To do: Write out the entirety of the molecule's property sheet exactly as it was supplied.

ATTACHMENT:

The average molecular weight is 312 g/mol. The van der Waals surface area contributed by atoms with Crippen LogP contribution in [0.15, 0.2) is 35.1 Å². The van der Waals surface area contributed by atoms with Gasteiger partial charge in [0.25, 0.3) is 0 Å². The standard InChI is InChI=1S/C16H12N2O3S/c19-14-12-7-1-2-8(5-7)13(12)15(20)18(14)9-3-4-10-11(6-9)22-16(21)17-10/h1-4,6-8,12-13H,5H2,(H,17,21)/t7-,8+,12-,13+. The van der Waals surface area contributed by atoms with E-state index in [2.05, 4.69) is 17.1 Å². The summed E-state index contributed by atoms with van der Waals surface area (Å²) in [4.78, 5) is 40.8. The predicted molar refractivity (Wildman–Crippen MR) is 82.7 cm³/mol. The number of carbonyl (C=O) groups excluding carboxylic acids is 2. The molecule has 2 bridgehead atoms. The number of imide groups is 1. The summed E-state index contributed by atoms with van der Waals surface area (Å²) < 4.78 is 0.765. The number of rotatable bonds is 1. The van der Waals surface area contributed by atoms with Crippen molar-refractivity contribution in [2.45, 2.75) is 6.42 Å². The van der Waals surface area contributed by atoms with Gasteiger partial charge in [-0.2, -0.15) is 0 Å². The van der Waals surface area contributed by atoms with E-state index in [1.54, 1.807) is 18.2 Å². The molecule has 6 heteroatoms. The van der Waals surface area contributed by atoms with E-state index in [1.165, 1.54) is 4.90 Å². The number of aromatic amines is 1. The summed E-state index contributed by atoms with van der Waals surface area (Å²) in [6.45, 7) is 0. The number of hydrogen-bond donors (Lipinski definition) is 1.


The average molecular weight is 312 g/mol. The van der Waals surface area contributed by atoms with Crippen LogP contribution in [0.15, 0.2) is 35.1 Å². The van der Waals surface area contributed by atoms with Gasteiger partial charge in [0.25, 0.3) is 0 Å². The standard InChI is InChI=1S/C16H12N2O3S/c19-14-12-7-1-2-8(5-7)13(12)15(20)18(14)9-3-4-10-11(6-9)22-16(21)17-10/h1-4,6-8,12-13H,5H2,(H,17,21)/t7-,8+,12-,13+. The van der Waals surface area contributed by atoms with E-state index in [2.05, 4.69) is 17.1 Å². The summed E-state index contributed by atoms with van der Waals surface area (Å²) in [4.78, 5) is 40.8. The predicted molar refractivity (Wildman–Crippen MR) is 82.7 cm³/mol. The number of carbonyl (C=O) groups excluding carboxylic acids is 2. The molecule has 2 bridgehead atoms. The number of imide groups is 1. The summed E-state index contributed by atoms with van der Waals surface area (Å²) < 4.78 is 0.765. The number of rotatable bonds is 1. The van der Waals surface area contributed by atoms with Crippen molar-refractivity contribution in [2.45, 2.75) is 6.42 Å². The van der Waals surface area contributed by atoms with Gasteiger partial charge in [-0.2, -0.15) is 0 Å². The van der Waals surface area contributed by atoms with E-state index in [1.54, 1.807) is 18.2 Å². The molecule has 6 heteroatoms. The van der Waals surface area contributed by atoms with E-state index in [1.165, 1.54) is 4.90 Å². The number of aromatic amines is 1. The summed E-state index contributed by atoms with van der Waals surface area (Å²) in [6.45, 7) is 0. The number of hydrogen-bond donors (Lipinski definition) is 1.